I just signed myself, my wife and my 15 yr old daughter up for Bike Across Kansas (BAK). BAK is a 500+ mile bike ride across the state of Kansas that takes place every year over the course of 7-days. Approximately 850 riders participate every year and every type of bicycle rider is represented (roadie, beach cruisers, haven't ridden once all year until now...). Needless to say it is a blast! So what does this have to do with teaching my daughter how to drive?
Like I said, this will be my 3rd time doing BAK. Even with all the riding experience I get from cycling around the area of my home in Florida it pales in comparison to the perspective I gained by riding BAK. Being an extremely vulnerable road user on a 500-mile journey really brings home the trust that must exist between the driver of that 2000 pound missile coming up behind you and the human navigational unit on the 18 pound carbon fiber bike with a styrofoam helmet for "protection." My Driver's Ed teacher from High School once asked us what kept the car on the other side of the dividing line of a 2-lane road from crossing the center-line and crashing into your car head-on. The answer was "trust." Sure, there are other things like laws and insurance liability that certainly deter you from crossing that line, but in the end you have to trust the other road users. As a vulnerable road user not only do you have to trust other road users but you also must learn to take precautions just in case that other road user doesn't do the right thing. My theory (and this is just a theory) is that the perspective you gain by having to not only obey traffic laws while you are on the bike just like you would if you were driving a car but also having to pay extra attention to all the other cyclists and cars on the road because your safety is on the line....will make you a better road user (piloting a bike or a car). I want my daughter to know what it's like when she gets behind the wheel and comes up behind a bike riding on the street. Most driver's are extremely uncomfortable, either because they are concerned about how much this cyclist is slowing them down or they are concerned about how much the car behind them is going to be concerned about having to pass a cyclist. What the driver really needs to be thinking about first and foremost when coming up on a cyclist on the road is keeping both himself/herself and that cyclist safe. After you have done a long bike ride like BAK the safety of the cyclist you pass in a car is the first thing that comes into your mind. If that is the only thing she gains by doing this ride with me and my wife then I've succeeded, but I think she will also come away with a better understanding of the rules of the road (I'll make sure of that). When I ride my bike I follow all the same road rules that I do when I driving my car (no rolling through stop signs for me).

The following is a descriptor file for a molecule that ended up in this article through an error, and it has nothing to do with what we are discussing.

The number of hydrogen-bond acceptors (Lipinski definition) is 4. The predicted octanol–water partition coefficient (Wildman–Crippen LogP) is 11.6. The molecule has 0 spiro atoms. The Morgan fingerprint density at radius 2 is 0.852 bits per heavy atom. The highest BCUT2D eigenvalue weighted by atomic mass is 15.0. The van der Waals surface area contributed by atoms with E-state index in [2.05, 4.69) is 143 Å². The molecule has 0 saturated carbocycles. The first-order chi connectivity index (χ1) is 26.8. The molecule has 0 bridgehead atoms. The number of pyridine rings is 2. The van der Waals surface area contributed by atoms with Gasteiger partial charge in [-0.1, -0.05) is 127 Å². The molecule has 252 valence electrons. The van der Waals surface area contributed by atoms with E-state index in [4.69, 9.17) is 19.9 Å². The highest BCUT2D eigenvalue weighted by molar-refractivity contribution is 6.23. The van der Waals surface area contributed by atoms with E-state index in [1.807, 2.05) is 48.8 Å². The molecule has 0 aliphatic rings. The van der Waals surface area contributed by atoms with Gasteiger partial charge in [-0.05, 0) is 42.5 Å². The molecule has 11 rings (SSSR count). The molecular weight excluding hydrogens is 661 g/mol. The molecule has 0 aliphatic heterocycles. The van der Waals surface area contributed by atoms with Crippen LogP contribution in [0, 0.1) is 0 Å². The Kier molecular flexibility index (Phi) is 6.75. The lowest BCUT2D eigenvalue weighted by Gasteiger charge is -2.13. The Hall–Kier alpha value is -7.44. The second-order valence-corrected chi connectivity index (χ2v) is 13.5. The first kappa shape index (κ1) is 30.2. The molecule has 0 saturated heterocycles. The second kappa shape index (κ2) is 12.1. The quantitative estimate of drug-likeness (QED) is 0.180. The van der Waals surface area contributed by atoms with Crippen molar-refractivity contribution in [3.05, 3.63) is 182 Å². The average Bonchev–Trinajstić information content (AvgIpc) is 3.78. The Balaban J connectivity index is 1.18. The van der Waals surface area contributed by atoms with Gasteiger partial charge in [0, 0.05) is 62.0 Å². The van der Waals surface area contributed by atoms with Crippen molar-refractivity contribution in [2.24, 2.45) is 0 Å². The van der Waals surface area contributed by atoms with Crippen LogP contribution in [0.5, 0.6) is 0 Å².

With all of this talk of being such a vulnerable road user on this ride let me be very clear, this is a very safe ride. The ride route is chosen such that we are on well maintained but light traffic roads as we cross the state of Kansas. Our route is patrolled by police and state troopers to ensure both bikes and cars follow the rules and stay safe. The ride organizers also constantly communicate with the riders (every night at our post ride meetings) safety tips and reminders about how we should be riding and following local laws the next day. Sure, there are segments of the ride that can encounter some vehicle traffic or that have little to no shoulder, but that is a small portion of the ride. We typically only encounter traffic as we leave the town we camped at the night before and as we ride into the town we are staying at that end of the current day's ride. When I get back from the ride I'll also be teaching my daughter how to drive using conventional methods...you know, a car. I'm convinced I'll have a safer teen driver as a result. Oh, and did I mention that she doesn't have a choice? Yeah, her Mom and I told her she won't be allowed to get a driver's license until she rides on BAK with us. She doesn't have to ride every mile of it, she only has to ride as much as she is comfortable riding...but she does have to ride.
I wanted to share this with everyone, not because I thought most of you would follow suit but because you can use this basic concept without having to do a long bike ride. Take your soon-to-be teen driver out on bike rides in your neighborhood. Show them how to be safe as a cyclist and how to obey the road rules. It's fun, great exercise and it helps build some extra trust between you and your teenager long before you have to hand-over the car keys and pray for your safety as you sit in the passenger seat as they drive.